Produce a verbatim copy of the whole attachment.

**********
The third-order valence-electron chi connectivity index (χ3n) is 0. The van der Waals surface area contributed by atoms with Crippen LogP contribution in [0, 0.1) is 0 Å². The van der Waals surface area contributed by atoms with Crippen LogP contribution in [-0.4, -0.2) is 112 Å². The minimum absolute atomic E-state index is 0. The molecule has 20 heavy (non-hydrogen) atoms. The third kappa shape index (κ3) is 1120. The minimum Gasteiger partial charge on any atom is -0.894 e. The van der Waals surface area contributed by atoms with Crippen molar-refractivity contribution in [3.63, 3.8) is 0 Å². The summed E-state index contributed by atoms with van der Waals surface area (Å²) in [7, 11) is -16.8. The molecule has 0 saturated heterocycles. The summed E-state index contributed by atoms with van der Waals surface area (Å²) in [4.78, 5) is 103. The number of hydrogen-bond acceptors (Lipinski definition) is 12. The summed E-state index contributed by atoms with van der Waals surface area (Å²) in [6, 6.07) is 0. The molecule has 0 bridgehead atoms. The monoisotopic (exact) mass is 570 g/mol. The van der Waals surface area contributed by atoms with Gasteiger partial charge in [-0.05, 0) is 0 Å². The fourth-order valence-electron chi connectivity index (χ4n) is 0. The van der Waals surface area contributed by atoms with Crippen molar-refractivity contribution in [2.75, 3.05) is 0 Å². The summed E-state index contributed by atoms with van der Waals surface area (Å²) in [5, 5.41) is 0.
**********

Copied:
The third-order valence-electron chi connectivity index (χ3n) is 0. The van der Waals surface area contributed by atoms with Crippen LogP contribution in [0, 0.1) is 0 Å². The van der Waals surface area contributed by atoms with Crippen LogP contribution in [-0.4, -0.2) is 112 Å². The minimum absolute atomic E-state index is 0. The molecule has 20 heavy (non-hydrogen) atoms. The third kappa shape index (κ3) is 1120. The minimum Gasteiger partial charge on any atom is -0.894 e. The van der Waals surface area contributed by atoms with Crippen molar-refractivity contribution in [3.63, 3.8) is 0 Å². The summed E-state index contributed by atoms with van der Waals surface area (Å²) in [7, 11) is -16.8. The molecule has 0 saturated heterocycles. The summed E-state index contributed by atoms with van der Waals surface area (Å²) in [4.78, 5) is 103. The number of hydrogen-bond acceptors (Lipinski definition) is 12. The summed E-state index contributed by atoms with van der Waals surface area (Å²) in [6, 6.07) is 0. The molecule has 0 bridgehead atoms. The monoisotopic (exact) mass is 570 g/mol. The van der Waals surface area contributed by atoms with Gasteiger partial charge in [-0.05, 0) is 0 Å². The fourth-order valence-electron chi connectivity index (χ4n) is 0. The van der Waals surface area contributed by atoms with Crippen molar-refractivity contribution in [2.75, 3.05) is 0 Å². The summed E-state index contributed by atoms with van der Waals surface area (Å²) in [5, 5.41) is 0.